He bluntly spoke of the theological issue of bidaa when he noted that the “corpus of texts and ideas that we have sacralised over the years, to the point that departing from them has become almost impossible, is antagonising the entire world.”
Pointing to the mindless violence of Islamists, he sarcastically noted that it was not possible that “1.6 billion [Muslim] people should want to kill the rest of the world’s inhabitants— that is 7 billion—so that they themselves may live.”
He went on to tell his audience that there was need to get out of the old mindset and reflect on it from a more “enlightened perspective”.
“We are in need of a religious revolution,” he added, “and the entire world is waiting for your [the ulema’s] next move” because the Muslim world was otherwise destroying itself.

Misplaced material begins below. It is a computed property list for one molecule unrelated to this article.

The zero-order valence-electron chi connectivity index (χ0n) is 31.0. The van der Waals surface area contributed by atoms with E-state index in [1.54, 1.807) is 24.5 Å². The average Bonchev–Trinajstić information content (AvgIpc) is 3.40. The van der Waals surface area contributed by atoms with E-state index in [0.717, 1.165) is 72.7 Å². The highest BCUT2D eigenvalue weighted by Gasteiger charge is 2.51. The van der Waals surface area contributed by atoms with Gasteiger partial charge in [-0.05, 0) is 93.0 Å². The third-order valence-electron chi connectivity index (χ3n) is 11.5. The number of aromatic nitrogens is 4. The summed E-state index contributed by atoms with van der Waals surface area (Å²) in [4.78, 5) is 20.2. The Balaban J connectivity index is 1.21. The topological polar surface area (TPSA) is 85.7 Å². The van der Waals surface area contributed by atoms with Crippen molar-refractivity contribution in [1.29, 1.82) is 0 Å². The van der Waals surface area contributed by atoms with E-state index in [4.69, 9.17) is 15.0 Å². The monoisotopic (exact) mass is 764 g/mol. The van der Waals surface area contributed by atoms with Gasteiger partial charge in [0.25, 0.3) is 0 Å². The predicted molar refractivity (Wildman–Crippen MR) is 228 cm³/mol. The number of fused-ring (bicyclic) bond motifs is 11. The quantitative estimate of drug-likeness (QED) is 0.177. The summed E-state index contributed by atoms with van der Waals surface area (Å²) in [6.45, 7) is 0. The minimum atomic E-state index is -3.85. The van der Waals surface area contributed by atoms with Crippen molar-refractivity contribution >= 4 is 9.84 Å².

The role of racism
The Islamist challenge to Europe, especially countries like the UK, France and Netherlands, comes from the consequences of its colonial past.
But economic needs and policies led to the rise of Muslim populations in Sweden, Norway, Switzerland and Germany as well.
These migrants have come as workers and, in many instances, have been stratified as a less privileged and less educated underclass.
The fault for this lies as much with them as their host countries, whose people tend to be insular and arrogant towards recent migrants.
Layered upon alienation and deprivation are religious beliefs relayed by mullahs distrusting modernity and rejecting concepts of gender equality.
This class has been enormously attracted by the doctrines of jehad and anti-westernism. While the distance from the Afghan conflict prevented many from going there, the European jihadists have travelled to Syria via Turkey and Jordan in significant numbers.